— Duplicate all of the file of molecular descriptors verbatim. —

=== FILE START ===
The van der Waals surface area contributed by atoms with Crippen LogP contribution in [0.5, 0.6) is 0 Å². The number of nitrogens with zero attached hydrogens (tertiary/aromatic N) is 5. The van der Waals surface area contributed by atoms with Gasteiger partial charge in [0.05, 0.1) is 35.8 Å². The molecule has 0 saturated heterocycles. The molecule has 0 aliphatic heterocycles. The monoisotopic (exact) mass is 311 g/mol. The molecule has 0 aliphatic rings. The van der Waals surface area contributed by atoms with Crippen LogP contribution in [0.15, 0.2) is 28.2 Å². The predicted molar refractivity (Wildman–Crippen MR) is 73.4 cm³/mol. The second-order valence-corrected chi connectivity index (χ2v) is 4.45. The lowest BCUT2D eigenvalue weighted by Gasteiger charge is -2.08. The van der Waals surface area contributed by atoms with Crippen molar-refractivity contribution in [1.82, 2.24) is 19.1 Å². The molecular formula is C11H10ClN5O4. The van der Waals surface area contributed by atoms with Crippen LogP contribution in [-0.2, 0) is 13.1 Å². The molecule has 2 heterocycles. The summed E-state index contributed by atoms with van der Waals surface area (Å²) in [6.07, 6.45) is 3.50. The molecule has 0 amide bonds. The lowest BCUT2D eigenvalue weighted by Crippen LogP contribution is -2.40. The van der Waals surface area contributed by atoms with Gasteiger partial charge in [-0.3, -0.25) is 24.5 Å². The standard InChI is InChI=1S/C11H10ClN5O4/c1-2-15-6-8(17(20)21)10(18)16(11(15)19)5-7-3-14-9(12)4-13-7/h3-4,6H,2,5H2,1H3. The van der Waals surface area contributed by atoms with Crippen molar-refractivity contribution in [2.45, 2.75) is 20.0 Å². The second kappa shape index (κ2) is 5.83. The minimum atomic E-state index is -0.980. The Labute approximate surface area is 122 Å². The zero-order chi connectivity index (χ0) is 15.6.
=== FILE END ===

The van der Waals surface area contributed by atoms with Crippen LogP contribution in [0.5, 0.6) is 0 Å². The number of nitrogens with zero attached hydrogens (tertiary/aromatic N) is 5. The van der Waals surface area contributed by atoms with Gasteiger partial charge in [0.05, 0.1) is 35.8 Å². The molecule has 0 saturated heterocycles. The molecule has 0 aliphatic heterocycles. The monoisotopic (exact) mass is 311 g/mol. The molecule has 0 aliphatic rings. The van der Waals surface area contributed by atoms with Crippen LogP contribution in [0.15, 0.2) is 28.2 Å². The predicted molar refractivity (Wildman–Crippen MR) is 73.4 cm³/mol. The second-order valence-corrected chi connectivity index (χ2v) is 4.45. The lowest BCUT2D eigenvalue weighted by Gasteiger charge is -2.08. The van der Waals surface area contributed by atoms with Crippen molar-refractivity contribution in [1.82, 2.24) is 19.1 Å². The molecular formula is C11H10ClN5O4. The van der Waals surface area contributed by atoms with Crippen LogP contribution in [-0.2, 0) is 13.1 Å². The molecule has 2 heterocycles. The summed E-state index contributed by atoms with van der Waals surface area (Å²) in [6.07, 6.45) is 3.50. The molecule has 0 amide bonds. The lowest BCUT2D eigenvalue weighted by Crippen LogP contribution is -2.40. The van der Waals surface area contributed by atoms with Gasteiger partial charge in [-0.3, -0.25) is 24.5 Å². The standard InChI is InChI=1S/C11H10ClN5O4/c1-2-15-6-8(17(20)21)10(18)16(11(15)19)5-7-3-14-9(12)4-13-7/h3-4,6H,2,5H2,1H3. The van der Waals surface area contributed by atoms with Crippen molar-refractivity contribution in [2.45, 2.75) is 20.0 Å². The second kappa shape index (κ2) is 5.83. The minimum atomic E-state index is -0.980. The Labute approximate surface area is 122 Å². The zero-order chi connectivity index (χ0) is 15.6.